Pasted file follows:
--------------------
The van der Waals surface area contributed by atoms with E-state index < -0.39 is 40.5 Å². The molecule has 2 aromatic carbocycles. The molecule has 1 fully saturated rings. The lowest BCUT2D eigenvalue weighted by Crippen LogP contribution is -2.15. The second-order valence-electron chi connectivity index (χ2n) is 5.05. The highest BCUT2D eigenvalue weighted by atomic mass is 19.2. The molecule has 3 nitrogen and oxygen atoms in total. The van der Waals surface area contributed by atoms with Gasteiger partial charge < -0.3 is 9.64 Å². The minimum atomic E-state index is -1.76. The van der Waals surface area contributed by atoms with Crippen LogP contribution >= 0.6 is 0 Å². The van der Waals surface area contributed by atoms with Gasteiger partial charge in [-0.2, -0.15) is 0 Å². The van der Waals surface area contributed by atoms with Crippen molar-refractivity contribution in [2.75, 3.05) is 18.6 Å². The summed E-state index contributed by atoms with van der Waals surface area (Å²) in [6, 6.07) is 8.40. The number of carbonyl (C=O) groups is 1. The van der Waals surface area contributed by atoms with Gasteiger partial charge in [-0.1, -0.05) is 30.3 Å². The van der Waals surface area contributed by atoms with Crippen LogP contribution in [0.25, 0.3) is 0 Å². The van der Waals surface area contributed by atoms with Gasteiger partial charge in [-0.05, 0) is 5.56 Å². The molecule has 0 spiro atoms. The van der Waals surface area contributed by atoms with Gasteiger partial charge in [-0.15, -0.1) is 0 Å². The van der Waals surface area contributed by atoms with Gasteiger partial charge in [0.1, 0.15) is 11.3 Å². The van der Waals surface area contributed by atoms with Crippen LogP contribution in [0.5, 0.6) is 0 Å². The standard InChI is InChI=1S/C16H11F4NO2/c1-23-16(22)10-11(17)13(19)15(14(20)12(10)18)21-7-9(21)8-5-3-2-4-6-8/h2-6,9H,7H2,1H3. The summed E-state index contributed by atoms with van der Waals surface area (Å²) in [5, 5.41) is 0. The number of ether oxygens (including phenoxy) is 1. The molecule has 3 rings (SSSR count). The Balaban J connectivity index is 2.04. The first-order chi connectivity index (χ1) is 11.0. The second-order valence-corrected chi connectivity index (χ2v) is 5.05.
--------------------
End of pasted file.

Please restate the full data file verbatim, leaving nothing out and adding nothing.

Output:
The van der Waals surface area contributed by atoms with E-state index < -0.39 is 40.5 Å². The molecule has 2 aromatic carbocycles. The molecule has 1 fully saturated rings. The lowest BCUT2D eigenvalue weighted by Crippen LogP contribution is -2.15. The second-order valence-electron chi connectivity index (χ2n) is 5.05. The highest BCUT2D eigenvalue weighted by atomic mass is 19.2. The molecule has 3 nitrogen and oxygen atoms in total. The van der Waals surface area contributed by atoms with Gasteiger partial charge < -0.3 is 9.64 Å². The minimum atomic E-state index is -1.76. The van der Waals surface area contributed by atoms with Crippen LogP contribution >= 0.6 is 0 Å². The van der Waals surface area contributed by atoms with Gasteiger partial charge in [-0.2, -0.15) is 0 Å². The van der Waals surface area contributed by atoms with Crippen molar-refractivity contribution in [2.75, 3.05) is 18.6 Å². The summed E-state index contributed by atoms with van der Waals surface area (Å²) in [6, 6.07) is 8.40. The number of carbonyl (C=O) groups is 1. The van der Waals surface area contributed by atoms with Gasteiger partial charge in [-0.1, -0.05) is 30.3 Å². The van der Waals surface area contributed by atoms with Crippen LogP contribution in [0.25, 0.3) is 0 Å². The van der Waals surface area contributed by atoms with Gasteiger partial charge in [-0.05, 0) is 5.56 Å². The molecule has 0 spiro atoms. The van der Waals surface area contributed by atoms with Gasteiger partial charge in [-0.15, -0.1) is 0 Å². The van der Waals surface area contributed by atoms with Gasteiger partial charge in [0.1, 0.15) is 11.3 Å². The van der Waals surface area contributed by atoms with Crippen LogP contribution in [0.5, 0.6) is 0 Å². The standard InChI is InChI=1S/C16H11F4NO2/c1-23-16(22)10-11(17)13(19)15(14(20)12(10)18)21-7-9(21)8-5-3-2-4-6-8/h2-6,9H,7H2,1H3. The summed E-state index contributed by atoms with van der Waals surface area (Å²) in [5, 5.41) is 0. The number of ether oxygens (including phenoxy) is 1. The molecule has 3 rings (SSSR count). The Balaban J connectivity index is 2.04. The first-order chi connectivity index (χ1) is 11.0. The second-order valence-corrected chi connectivity index (χ2v) is 5.05.